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Chasing The American Dream

January 30, 2006

MOVIN' OUT


photo courtesy of Joan Marcus

I decided late in the game to buy tickets to go see Billy Joel and the play Movin’ Out. My Billy Joel tickets weren’t great, but I guess I was lucky to get a ticket in the first place. So I figured the same to be true for my Movin’ Out ticket…

The Jackie Gleason Theater has good memories for me. I was there in June when Alanis Morissette gave us such an outstanding performance. Maybe there are good vibes or something because as the usher walked me to my seat, the closer I got to the stage. She asked me how I gut such a great seat. I told her I had no idea where the seat was. She proceeded to show me. “Here you are sir, front row and center.” Holy shit! Indeed. Somehow, I got a front row, center seat not more than 10 feet from the stage. As per my usual, I looked to the left and right of me. Darn, no on e to share my excitement with. But I was excited nevertheless. I think the last play I attended was Guys & Dolls back in 1983. As I sat and admired the view, I remembered what the usher told me before she left. She said it was important for me to read the storyline in the Playbill so I could follow the story. Well, you know me. I don’t like to know much about a movie before seeing it. I don’t read reviews and I don’t like watching trailers. So I hesitated as I glossed over the storyline. Darn, it revealed too much for me so I stopped reading. Instead, I waited with grand anticipation for the curtain to rise.

After the lights were dimmed and the curtain rose, it didn’t take long for Twyla Tharp’s choreography to grab the audience’s attention. The play opened with a big dance number with the entire ensemble. James Fox, our Billy Joel for the evening, belted out a very Joel-like rendition of “It’s Still Rock and Roll To Me.” The set up was interesting. As the cast played out the acts on stage, Fox and the band were housed on a cat-walk high above the stage. It was hard to focus on both at the same time. I probably paid more attention to the band than I should have. But as I watched the play unfold, I wrote down a couple of observations.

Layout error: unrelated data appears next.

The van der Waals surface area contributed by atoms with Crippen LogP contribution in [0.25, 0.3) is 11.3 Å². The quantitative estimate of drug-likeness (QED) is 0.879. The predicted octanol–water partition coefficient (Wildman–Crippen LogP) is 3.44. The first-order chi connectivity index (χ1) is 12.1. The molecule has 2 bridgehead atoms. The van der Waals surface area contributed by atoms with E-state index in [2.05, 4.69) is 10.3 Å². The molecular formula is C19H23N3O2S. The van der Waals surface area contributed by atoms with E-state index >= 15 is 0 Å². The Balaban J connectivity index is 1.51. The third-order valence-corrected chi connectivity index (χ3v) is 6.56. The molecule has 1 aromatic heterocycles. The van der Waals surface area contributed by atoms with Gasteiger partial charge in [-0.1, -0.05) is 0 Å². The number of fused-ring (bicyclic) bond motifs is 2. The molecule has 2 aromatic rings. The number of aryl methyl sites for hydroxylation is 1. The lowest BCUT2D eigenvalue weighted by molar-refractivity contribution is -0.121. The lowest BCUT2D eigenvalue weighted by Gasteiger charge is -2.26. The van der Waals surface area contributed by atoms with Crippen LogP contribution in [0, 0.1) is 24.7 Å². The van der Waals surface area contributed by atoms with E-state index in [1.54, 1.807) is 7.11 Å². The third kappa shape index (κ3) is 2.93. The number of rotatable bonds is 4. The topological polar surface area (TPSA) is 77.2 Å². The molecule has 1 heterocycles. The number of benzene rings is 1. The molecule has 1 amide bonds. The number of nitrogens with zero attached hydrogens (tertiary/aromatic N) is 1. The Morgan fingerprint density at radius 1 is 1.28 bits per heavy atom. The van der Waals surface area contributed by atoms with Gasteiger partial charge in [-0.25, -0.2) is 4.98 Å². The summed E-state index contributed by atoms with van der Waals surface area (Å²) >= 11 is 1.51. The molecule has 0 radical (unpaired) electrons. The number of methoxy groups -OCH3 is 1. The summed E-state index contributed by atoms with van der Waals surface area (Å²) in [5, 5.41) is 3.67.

First, I realized why the usher told me to read the Playbill. The play had no dialogue. Instead, the story was conveyed through a unique chronological arrangement of Joel’s familiar hit songs. And honestly, if you’re not familiar with the songs or don’t particularly care for Billy Joel, you’re probably not going to like the play. I don’t want to give away too much of the story, but the plot follows a typical 1970s Vietnam War era storyline. You know the one. Boy meets girl. Boy goes off to war. Friends die. Boy comes back confused, lost, and drug dependent. Boy and girl break up. You get the picture, right? But yeah, I had to cheat and read the storyline a couple of times to remember who was who. But I thought it was amazing that the plot was easily followed without words and only via the songs and the actors’ innate ability to express themselves simply through facial expressions and complicated dance and ballet moves. And that’s quite an accomplishment; perhaps even more impressive than memorizing speaking parts. Now I must say, I have no critical basis with which to judge how good the actors performed those moves. I was surprised at how physically demanding that all was. And I realized about the only move I could possibly perform was that whole sliding into second base-type move. But beyond that, I can say that dancing and ballet were most definitely entertaining.

During the 40 minute Act I, we heard familiar tunes including Italian Restaurant, Just The Way You Are, Uptown Girl, We Didn’t Start The Fire, She’s Got a Way, and The Stranger. See? Bet you can follow the story already. I was really impressed with James Fox. He sounded to me like early years Billy Joel, circa Piano Man vintage. His voice slightly higher as Billy’s was back then. I tried to close my eyes and imagine if Billy was singing. It worked for me.

After a 20 minute intermission, we were treated with 50 more minutes of songs that included Angry Young Man, Big Shot, Captain Jack (My personal favorite), Innocent Man, Pressure, Goodnight Saigon, River of Dreams, Keeping the Faith, and Only the Good Die Young. Once again, I’m sure you can imagine the story line. Kudos to leads Holly Cruikshank, Brendan King, and Sam Franke. They possess talents I can’t even imagine. And what a thrill to be doing something you love for a living.

At plays end, I think the story and the audience appreciation were both happily ever after. As for me, I’m glad I got a little Broadway culture. It has been too long. I’ve got the itch now. I wonder if I can get a ticket for Wicked?

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